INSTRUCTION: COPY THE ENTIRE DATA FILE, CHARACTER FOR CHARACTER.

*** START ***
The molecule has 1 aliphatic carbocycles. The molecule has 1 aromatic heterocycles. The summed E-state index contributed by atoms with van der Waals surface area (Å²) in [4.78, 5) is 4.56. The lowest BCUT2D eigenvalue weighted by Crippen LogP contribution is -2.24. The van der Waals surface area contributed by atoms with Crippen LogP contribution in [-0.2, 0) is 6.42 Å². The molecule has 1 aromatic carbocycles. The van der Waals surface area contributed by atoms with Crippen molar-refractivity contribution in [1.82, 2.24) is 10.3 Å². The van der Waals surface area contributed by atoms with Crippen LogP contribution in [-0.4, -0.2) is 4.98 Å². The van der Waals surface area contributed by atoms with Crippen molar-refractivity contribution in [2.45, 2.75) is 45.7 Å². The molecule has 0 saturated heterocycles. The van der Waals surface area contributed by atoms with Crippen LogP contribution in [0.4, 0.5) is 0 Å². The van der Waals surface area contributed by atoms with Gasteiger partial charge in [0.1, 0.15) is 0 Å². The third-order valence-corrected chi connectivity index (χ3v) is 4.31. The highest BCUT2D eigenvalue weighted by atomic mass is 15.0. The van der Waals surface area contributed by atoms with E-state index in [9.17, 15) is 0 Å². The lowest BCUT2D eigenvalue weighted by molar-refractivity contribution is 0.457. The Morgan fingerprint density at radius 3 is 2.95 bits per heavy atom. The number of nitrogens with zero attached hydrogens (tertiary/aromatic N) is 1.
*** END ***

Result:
The molecule has 1 aliphatic carbocycles. The molecule has 1 aromatic heterocycles. The summed E-state index contributed by atoms with van der Waals surface area (Å²) in [4.78, 5) is 4.56. The lowest BCUT2D eigenvalue weighted by Crippen LogP contribution is -2.24. The van der Waals surface area contributed by atoms with Crippen LogP contribution in [-0.2, 0) is 6.42 Å². The molecule has 1 aromatic carbocycles. The van der Waals surface area contributed by atoms with Crippen molar-refractivity contribution in [1.82, 2.24) is 10.3 Å². The van der Waals surface area contributed by atoms with Crippen LogP contribution in [-0.4, -0.2) is 4.98 Å². The van der Waals surface area contributed by atoms with Crippen molar-refractivity contribution in [2.45, 2.75) is 45.7 Å². The molecule has 0 saturated heterocycles. The van der Waals surface area contributed by atoms with Crippen LogP contribution in [0.4, 0.5) is 0 Å². The van der Waals surface area contributed by atoms with Gasteiger partial charge in [0.1, 0.15) is 0 Å². The third-order valence-corrected chi connectivity index (χ3v) is 4.31. The highest BCUT2D eigenvalue weighted by atomic mass is 15.0. The van der Waals surface area contributed by atoms with E-state index in [9.17, 15) is 0 Å². The lowest BCUT2D eigenvalue weighted by molar-refractivity contribution is 0.457. The Morgan fingerprint density at radius 3 is 2.95 bits per heavy atom. The number of nitrogens with zero attached hydrogens (tertiary/aromatic N) is 1.